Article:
The NHS at 70 – How It’s Impacted My Life

The NHS is a national treasure here in the U.K. Free at the point of need, it’s a constant safety net that when your health takes a dive there’s someone willing to assess and treat you. And they don’t ask for much money from you, if they ask it all.

To put into context how great the NHS is, I thought I’d recount the times the NHS impacted my life somehow:

The NHS was there to treat my sister’s malformed hip.

The NHS was there to save my father’s life after a motorcycle accident where he almost lost his foot.

The NHS was there when I was born by Caesarian section.

The NHS was there to stitch my thumb when I dropped a glass milk bottle as a toddler.

The NHS was there when my mum slipped and fell in the garden, breaking her arm, and I as a toddler went next door to ask for help and the neighbours called an ambulance.

The NHS was there to give me all of my vaccinations that prevent a myriad of debilitating or fatal diseases.

The NHS was there when I needed a home visit because of the flu.

The NHS was there when I cut open my head to the skull when a swing hit me.

The NHS was there to treat my nan’s emphysema, extending her life to see her grandchildren grow up and to meet her first great-grandson.

The NHS was there when my nan’s emphysema attacks forced her into hospital.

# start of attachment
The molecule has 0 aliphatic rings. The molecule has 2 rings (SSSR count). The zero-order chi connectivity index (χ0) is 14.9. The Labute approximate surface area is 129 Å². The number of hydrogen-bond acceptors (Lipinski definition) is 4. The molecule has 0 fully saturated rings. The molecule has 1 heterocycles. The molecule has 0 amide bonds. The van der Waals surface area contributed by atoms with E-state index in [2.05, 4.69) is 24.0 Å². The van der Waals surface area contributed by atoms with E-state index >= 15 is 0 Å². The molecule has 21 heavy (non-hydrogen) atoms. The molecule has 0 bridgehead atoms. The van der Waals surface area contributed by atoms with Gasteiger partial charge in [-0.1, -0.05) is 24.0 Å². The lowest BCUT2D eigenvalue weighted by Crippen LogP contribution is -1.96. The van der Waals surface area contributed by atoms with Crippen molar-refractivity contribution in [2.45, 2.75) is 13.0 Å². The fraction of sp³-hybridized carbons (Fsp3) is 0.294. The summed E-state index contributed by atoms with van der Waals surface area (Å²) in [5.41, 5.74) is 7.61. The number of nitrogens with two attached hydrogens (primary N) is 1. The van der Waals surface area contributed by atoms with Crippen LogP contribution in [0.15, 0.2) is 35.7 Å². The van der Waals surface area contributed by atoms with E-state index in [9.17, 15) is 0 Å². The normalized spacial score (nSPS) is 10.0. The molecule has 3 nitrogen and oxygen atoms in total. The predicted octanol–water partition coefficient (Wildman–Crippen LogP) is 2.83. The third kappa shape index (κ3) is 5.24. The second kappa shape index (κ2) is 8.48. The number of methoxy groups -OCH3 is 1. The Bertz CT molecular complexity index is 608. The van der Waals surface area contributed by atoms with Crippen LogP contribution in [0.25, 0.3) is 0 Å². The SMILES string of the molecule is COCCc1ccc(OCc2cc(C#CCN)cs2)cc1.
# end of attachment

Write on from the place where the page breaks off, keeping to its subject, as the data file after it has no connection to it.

The NHS was there to see my nan go to that long good night when her illness finally beat her.

The NHS was there to bring my three nephews into the world.

The NHS was there to vaccinate them and treat numerous child related illnesses they came down with.

The NHS was there to diagnose my mum’s broken foot.

The NHS was there to treat my childhood asthma.

The NHS was there to straighten my teeth and remove a broken tooth.

The NHS was there to treat my mothers broken wrist and provide her with physiotherapy.

The NHS was there to diagnose my brother-in-law’s cancer, and provide him with best in the world chemotherapy to lengthen his stay with us – but, it could not save him.

The NHS was there to treat my wife’s skin condition, and continue to deploy tests and medication to this day.

The NHS was there to treat my wife’s wounds from her skin condition and an accident with a dog lead. Don’t ask.

The NHS was there to treat my chest infections.